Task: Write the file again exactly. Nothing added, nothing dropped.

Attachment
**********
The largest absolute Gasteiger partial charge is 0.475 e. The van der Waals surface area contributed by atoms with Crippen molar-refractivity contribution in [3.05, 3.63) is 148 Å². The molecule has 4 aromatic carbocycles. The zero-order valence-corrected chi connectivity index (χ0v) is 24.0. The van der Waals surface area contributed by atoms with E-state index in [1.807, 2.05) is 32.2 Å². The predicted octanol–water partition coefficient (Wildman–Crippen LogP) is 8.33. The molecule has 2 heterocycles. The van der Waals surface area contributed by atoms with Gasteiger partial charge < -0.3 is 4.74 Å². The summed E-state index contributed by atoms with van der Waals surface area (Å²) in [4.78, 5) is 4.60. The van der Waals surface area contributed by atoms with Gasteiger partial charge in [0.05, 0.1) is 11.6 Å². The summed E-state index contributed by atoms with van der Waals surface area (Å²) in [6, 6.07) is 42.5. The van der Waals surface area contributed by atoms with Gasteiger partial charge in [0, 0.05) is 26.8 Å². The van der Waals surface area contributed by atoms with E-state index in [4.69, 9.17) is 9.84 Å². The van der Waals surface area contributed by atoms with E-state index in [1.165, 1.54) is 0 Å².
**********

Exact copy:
The largest absolute Gasteiger partial charge is 0.475 e. The van der Waals surface area contributed by atoms with Crippen molar-refractivity contribution in [3.05, 3.63) is 148 Å². The molecule has 4 aromatic carbocycles. The zero-order valence-corrected chi connectivity index (χ0v) is 24.0. The van der Waals surface area contributed by atoms with E-state index in [1.807, 2.05) is 32.2 Å². The predicted octanol–water partition coefficient (Wildman–Crippen LogP) is 8.33. The molecule has 2 heterocycles. The van der Waals surface area contributed by atoms with Gasteiger partial charge < -0.3 is 4.74 Å². The summed E-state index contributed by atoms with van der Waals surface area (Å²) in [4.78, 5) is 4.60. The van der Waals surface area contributed by atoms with Gasteiger partial charge in [0.05, 0.1) is 11.6 Å². The summed E-state index contributed by atoms with van der Waals surface area (Å²) in [6, 6.07) is 42.5. The van der Waals surface area contributed by atoms with Gasteiger partial charge in [0, 0.05) is 26.8 Å². The van der Waals surface area contributed by atoms with E-state index in [4.69, 9.17) is 9.84 Å². The van der Waals surface area contributed by atoms with E-state index in [1.165, 1.54) is 0 Å².